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Anxiety is a Habit, and Habits can be Broken


A caveman is sitting at a computer scratching his head and looking confused.
Our caveman brains aren't designed for modern stress


Just to be clear, I am not a psychiatrist or a psychologist, but I have talked to plenty and read many of the books (even excerpts of the DSM!!). Essentially, our brains learn to respond to stressful situations by becoming anxious, and it becomes a pattern for us in the future. (For more about the anxiety loop, see Dr. Jud Brewer's page or read his book - affiliate link.)


What is anxiety?

Scientists seem to agree that anxiety is a stress response that goes back to the caveman days. It is a way of alerting our bodies to danger and getting us to react. Our hormone levels increase when we sense the danger, and they are released when we react (fight or flight). Obviously, anxiety can still serve its purpose for us today, but we don't live in the same environment of constant danger.


However, we learn to respond to daily stressors using this same approach. For example, you know you have a big presentation coming up and you get anxious considering all the parts of your presentation, and it motivates you to complete the presentation. The next time you have a presentation, your mind responds the same way. Your brain has learned that if you get anxious about your presentations, you will do the necessary work.


Why do I need to break the anxiety habit loop?

When we are constantly anxious, it can lead to a host of physical and dangerous medical conditions. Our bodies were simply not designed to keep worrying without an outlet. Untreated anxiety can lead to an inability to focus, depression, and even heart attacks.


Why do leaders need to break the anxiety habit loop?

It is essential for leaders to break the anxiety habit loop so that they can remain calm and clear-headed in stressful situations. Although anxiety does provide us with the push we need to act, often it interferes with the quality of our thought processes and prompts us to respond in an emotional rather than rational manner. Furthermore, emotions are contagious, so when we are anxious, our team becomes anxious. We want to lead by example and lead a team of calm, focused, rational thinkers, so we need to start with ourselves.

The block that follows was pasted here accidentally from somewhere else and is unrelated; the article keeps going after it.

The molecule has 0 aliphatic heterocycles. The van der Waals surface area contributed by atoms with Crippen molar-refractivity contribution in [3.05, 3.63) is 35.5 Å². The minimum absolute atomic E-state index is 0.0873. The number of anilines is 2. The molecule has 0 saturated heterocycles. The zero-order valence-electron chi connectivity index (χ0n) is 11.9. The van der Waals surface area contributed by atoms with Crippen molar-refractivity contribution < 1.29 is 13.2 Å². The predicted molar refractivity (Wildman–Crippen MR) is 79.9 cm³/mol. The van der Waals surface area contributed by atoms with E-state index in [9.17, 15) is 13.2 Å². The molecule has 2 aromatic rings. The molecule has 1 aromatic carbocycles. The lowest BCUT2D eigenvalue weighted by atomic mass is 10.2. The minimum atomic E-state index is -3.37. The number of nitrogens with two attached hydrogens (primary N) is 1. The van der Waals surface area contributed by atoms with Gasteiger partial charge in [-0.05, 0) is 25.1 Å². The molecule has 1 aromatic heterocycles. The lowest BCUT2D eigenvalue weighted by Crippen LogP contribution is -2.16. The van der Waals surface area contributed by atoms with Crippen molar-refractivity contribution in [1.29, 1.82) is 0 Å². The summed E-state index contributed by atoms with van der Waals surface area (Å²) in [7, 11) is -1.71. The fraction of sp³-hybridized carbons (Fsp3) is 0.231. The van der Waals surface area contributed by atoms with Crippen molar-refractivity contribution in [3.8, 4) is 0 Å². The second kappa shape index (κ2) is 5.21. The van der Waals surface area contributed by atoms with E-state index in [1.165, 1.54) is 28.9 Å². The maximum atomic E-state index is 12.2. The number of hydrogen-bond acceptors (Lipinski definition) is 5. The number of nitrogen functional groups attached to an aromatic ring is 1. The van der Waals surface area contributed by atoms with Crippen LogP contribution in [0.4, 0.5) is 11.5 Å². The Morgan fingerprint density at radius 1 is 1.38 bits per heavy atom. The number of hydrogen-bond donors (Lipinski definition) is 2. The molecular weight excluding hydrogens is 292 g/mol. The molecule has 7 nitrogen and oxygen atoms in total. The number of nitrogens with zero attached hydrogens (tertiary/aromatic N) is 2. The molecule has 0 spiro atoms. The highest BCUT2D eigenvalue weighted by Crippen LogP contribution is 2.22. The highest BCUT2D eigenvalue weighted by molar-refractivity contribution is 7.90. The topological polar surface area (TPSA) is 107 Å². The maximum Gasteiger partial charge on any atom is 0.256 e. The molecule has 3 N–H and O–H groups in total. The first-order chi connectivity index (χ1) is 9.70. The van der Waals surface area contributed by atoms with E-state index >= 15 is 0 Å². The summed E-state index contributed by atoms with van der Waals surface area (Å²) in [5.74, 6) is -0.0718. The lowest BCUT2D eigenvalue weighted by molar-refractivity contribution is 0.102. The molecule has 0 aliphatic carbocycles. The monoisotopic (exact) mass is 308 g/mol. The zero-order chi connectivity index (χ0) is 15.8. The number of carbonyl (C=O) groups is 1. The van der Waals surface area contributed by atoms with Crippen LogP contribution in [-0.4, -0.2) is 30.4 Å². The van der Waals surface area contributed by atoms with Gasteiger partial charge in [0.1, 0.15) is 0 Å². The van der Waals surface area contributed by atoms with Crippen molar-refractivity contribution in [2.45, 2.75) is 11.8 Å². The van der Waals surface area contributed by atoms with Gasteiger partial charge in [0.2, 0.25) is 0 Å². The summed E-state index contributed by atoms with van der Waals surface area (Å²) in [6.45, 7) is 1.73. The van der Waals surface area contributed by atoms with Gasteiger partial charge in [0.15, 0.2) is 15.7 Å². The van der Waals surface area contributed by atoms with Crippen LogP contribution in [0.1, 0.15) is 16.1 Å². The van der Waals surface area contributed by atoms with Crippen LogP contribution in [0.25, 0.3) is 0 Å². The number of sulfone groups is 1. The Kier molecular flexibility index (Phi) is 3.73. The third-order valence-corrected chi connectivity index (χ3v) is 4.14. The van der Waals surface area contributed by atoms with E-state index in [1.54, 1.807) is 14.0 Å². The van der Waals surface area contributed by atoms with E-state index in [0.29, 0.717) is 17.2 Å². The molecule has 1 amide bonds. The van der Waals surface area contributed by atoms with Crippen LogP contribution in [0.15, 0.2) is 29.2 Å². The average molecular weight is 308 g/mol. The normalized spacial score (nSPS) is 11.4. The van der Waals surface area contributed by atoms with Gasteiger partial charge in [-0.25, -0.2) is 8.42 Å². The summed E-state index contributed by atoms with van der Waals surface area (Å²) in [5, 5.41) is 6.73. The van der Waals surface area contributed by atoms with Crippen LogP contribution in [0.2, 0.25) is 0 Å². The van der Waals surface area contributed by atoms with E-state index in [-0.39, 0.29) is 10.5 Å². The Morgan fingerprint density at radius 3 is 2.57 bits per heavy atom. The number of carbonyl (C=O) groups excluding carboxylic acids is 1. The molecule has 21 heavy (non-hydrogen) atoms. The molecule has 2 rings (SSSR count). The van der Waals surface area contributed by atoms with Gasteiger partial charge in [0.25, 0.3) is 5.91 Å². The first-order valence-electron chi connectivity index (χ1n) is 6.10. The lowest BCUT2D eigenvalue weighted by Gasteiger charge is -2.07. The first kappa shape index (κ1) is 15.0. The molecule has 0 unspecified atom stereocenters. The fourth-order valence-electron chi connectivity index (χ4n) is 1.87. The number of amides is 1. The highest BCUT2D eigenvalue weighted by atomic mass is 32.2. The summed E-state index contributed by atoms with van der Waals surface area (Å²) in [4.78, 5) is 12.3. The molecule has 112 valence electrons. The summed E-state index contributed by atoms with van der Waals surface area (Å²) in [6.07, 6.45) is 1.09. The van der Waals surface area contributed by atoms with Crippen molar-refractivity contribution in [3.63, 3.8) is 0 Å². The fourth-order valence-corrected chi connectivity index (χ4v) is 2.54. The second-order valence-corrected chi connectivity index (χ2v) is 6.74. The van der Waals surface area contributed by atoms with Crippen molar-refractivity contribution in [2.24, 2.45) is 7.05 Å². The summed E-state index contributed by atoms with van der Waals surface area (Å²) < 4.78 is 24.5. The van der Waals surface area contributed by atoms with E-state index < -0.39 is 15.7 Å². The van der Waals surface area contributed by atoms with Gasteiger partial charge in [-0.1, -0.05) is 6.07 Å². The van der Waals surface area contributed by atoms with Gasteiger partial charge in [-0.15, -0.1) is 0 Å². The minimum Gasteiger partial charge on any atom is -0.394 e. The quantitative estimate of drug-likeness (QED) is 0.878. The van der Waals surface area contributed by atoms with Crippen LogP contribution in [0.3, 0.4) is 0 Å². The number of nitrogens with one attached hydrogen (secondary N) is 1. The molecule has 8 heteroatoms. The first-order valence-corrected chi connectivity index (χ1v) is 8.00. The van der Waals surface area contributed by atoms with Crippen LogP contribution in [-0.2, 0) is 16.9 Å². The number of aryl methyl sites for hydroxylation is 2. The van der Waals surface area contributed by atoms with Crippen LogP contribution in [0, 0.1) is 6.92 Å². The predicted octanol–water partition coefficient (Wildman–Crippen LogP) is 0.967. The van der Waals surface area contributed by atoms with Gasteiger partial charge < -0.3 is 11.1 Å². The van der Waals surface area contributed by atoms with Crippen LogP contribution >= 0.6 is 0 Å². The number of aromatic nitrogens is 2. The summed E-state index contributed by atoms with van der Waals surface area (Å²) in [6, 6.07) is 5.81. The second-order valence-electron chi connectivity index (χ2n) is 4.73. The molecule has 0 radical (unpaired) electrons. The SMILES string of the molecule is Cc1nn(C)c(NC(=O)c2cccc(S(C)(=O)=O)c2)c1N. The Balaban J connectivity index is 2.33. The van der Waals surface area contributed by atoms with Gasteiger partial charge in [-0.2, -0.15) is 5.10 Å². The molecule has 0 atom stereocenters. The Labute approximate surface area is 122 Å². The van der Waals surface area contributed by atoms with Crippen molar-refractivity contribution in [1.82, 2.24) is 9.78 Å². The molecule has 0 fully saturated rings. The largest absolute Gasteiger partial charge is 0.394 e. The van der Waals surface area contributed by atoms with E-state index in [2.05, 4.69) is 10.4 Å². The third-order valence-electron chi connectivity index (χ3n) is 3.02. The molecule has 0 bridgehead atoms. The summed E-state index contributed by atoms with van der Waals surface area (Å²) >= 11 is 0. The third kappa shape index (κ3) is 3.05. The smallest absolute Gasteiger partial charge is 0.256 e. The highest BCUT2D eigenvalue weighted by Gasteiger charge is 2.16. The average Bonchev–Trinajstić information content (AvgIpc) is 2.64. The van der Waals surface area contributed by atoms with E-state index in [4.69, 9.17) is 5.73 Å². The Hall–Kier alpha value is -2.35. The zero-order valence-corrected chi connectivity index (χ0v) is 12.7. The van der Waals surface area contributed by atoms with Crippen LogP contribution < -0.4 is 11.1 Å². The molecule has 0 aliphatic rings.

How can I break the anxiety habit loop?

First of all, try not to become anxious about being anxious! Try adapting some of these simple habits.


Recognize

Most of the time, we are unaware of our thought processes and we let our minds run away with anxious thoughts. Try to start by simply recognizing when it is happening and notice it in a nonjudgemental way. When you notice that your mind is going wild with anxious thoughts, just say to yourself, "look at that, you started the anxiety habit loop, silly mind." As you start to recognize when you are anxious, then pay attention to your triggers. Once you know what your triggers are, you can start to plan for new habits and responses.


Release

The number one way to release stress hormones is by exercise. Ideally, you will have a daily routine in place, and I have found that ones that get your heart rate going are the most effective. Even 5 minutes of HIIT will do the job.


RAIN

RAIN is a meditation technique that takes you beyond the recognition step. Basically, just be curious about what is happening in your body and express self-compassion. Like all meditation techniques, it is a practice that needs to be done over, and over and over. If you need to do it 20 times a day, that's ok, it's all in the journey to rewiring your brain so you do not go straight to anxiety.



Action Steps

  1. Start recognizing when you feel anxiety building and be curious about how your body is responding.

  2. Find a way to build in at least 5 minutes of exercise each day.


Want more?

Visit Lindow Learning to read more on how you can become a better human and lead your organization to help others become better humans.





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